Two UAlberta researchers shortlisted for SSHRC Impact Awards

(Edmonton) Two University of Alberta researchers have been named as finalists for federal research awards designed to shine a spotlight on and support the country’s top social sciences and humanities research projects.

Patricia Clements, former dean of arts and professor emerita in the Department of English and Film Studies, and Hadley Friedland, a PhD candidate in the Faculty of Law, have each been shortlisted for $50,000 Social Sciences and Humanities Research Council (SSHRC) Impact Awards.

Clements is a finalist in the partnership category for her work on The Orlando Project, an ongoing collaborative experiment on the use of digital technology to engage in women's literary history.

Named after Virginia Woolf’s 1928 novel Orlando, a deeply literary historical fantasy spanning the reign of Elizabeth I to 1928, the Orlando Project—launched in 1994 thanks to a $1.4-million SSHRC grant—stands unparalleled in the realm of humanities computing, allowing researchers to search more than eight million words for concepts, meanings and even characteristics of tens of thousands of texts written by more than 1,350 British women authors.

“The project has made available a way in which computing can really enrich literary study,” said Clements, who co-founded The Orlando Project with U of A professor emerita and former University Cup winner Isobel Grundy, and University of Guelph researcher and U of A alumna Susan Brown. “It’s a major step forward in the integration of computing in the humanities.”

The project, which is primarily housed at the U of A but is based on a partnership between the universities of Alberta and Guelph, draws on the strengths of dozens of researchers from around the world with an expertise in women’s writing, literary history, humanities computing and computing science.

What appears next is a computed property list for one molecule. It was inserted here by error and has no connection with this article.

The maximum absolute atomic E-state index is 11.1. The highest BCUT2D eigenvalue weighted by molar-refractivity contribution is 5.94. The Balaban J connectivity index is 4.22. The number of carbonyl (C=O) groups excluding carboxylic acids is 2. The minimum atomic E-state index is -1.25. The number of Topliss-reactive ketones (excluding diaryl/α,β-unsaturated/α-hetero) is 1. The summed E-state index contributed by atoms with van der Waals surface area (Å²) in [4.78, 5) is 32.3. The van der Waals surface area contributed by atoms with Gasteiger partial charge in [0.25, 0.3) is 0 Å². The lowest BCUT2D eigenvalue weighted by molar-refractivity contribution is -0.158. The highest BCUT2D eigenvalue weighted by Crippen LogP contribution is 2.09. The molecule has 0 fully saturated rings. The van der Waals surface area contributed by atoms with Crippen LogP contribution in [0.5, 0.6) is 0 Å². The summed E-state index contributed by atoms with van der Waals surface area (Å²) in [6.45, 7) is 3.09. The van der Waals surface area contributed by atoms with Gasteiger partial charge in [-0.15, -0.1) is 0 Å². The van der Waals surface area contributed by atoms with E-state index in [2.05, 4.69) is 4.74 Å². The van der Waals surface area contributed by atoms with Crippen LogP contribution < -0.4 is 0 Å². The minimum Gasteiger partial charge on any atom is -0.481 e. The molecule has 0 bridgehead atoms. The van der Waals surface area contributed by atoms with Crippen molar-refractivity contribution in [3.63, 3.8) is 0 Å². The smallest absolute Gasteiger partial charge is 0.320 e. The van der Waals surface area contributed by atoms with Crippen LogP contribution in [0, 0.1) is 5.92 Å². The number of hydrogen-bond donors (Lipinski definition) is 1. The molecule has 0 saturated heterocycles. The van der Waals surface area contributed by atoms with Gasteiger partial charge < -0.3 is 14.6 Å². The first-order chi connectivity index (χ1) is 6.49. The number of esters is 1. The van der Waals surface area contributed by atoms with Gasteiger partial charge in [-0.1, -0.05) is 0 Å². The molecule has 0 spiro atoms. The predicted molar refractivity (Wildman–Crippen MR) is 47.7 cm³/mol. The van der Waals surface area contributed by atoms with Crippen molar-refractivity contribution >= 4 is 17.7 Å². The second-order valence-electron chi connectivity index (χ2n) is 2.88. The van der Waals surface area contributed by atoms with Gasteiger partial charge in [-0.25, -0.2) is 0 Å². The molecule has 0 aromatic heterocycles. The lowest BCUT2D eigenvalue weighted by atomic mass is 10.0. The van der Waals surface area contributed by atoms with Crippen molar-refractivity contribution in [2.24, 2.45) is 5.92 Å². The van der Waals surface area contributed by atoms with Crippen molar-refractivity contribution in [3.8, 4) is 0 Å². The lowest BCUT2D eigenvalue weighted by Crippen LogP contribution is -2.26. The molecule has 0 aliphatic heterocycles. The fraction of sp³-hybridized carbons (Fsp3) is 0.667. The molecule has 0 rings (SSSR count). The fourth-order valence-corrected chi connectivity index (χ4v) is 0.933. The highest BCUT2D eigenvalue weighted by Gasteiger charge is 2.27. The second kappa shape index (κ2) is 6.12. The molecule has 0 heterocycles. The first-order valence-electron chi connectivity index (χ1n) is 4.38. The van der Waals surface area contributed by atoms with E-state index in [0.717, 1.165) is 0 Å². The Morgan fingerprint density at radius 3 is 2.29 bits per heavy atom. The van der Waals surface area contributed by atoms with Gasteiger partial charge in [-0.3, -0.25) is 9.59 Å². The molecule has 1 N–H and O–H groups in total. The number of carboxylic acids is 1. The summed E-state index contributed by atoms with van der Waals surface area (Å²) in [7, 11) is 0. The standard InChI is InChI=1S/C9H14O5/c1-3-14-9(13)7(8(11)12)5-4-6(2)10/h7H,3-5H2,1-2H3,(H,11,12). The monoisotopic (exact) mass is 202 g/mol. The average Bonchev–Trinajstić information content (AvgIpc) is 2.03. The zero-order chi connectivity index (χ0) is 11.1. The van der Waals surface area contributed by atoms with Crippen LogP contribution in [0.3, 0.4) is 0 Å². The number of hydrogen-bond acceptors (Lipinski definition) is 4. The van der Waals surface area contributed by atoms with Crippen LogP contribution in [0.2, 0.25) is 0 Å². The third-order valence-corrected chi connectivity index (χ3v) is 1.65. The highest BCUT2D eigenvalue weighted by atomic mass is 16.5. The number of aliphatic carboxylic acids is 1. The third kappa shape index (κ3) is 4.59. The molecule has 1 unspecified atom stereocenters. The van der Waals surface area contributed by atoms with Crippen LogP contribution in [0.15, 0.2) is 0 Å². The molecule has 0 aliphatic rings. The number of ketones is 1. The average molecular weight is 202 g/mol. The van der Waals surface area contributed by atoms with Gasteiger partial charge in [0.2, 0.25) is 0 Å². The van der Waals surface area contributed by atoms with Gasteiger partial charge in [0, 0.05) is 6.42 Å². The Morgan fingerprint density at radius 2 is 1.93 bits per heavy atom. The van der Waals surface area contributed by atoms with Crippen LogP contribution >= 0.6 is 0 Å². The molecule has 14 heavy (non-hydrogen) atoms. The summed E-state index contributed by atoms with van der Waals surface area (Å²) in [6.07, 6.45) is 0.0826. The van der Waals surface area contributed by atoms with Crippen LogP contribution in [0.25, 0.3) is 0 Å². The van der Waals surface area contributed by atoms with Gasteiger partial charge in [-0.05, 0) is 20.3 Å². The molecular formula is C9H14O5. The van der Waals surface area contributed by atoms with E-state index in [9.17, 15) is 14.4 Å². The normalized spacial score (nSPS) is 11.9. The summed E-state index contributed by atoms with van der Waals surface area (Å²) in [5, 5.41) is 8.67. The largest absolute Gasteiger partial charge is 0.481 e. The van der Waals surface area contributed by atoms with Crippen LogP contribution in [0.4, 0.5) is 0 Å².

“The university has been an outstanding environment for research in the humanities,” said Clements. “And thanks to the support of SSHRC, we have trained upwards of 85 graduate students, many of whom have gone off to get jobs teaching humanities computing or working in the IT industry.”

Friedland, whose research interest is in indigenous legal traditions and legal theory, with a particular focus on Cree law, is a finalist in the Impact Awards’ talent category, which was designed to recognize a researcher who has demonstrated clear potential to be a future leader within and outside the academic sector.

Friedland, a mother of two Cree children, used her 2011 Vanier Graduate Scholarship to help with a doctoral thesis exploring how Cree legal principles can be practically applied to address today’s issues, with possible applications to governance, criminal and family law issues, and consultation on Aboriginal and treaty rights. Her work builds on her master’s thesis that, in the context of child victimization, studied stories of the Windigo, a dreaded figure who brought harm to a community.

She sees the Windigo stories as part of a legal category containing principles for dealing with violent offenders. Her PhD research is exploring other applications and a broader variety of Cree stories as well. “What other categories are there, and what do they look like?”

Initially drawn to the U of A by her supervisor and law professor Val Napoleon, a leading indigenous legal theorist in Canada, Friedland also soon discovered a network of scholarly support that has enhanced her research experience here.

In accepting her Vanier scholarship, Friedland said the support and small size of the law faculty has afforded her opportunities she might not have had elsewhere. “There is a growing graduate community at the U of A interested and committed to indigenous issues, so there are great interdisciplinary opportunities as well.”

Recipients of the SSHRC Impact Awards will be presented with their awards at the World Social Science Forum in Montreal Oct. 15.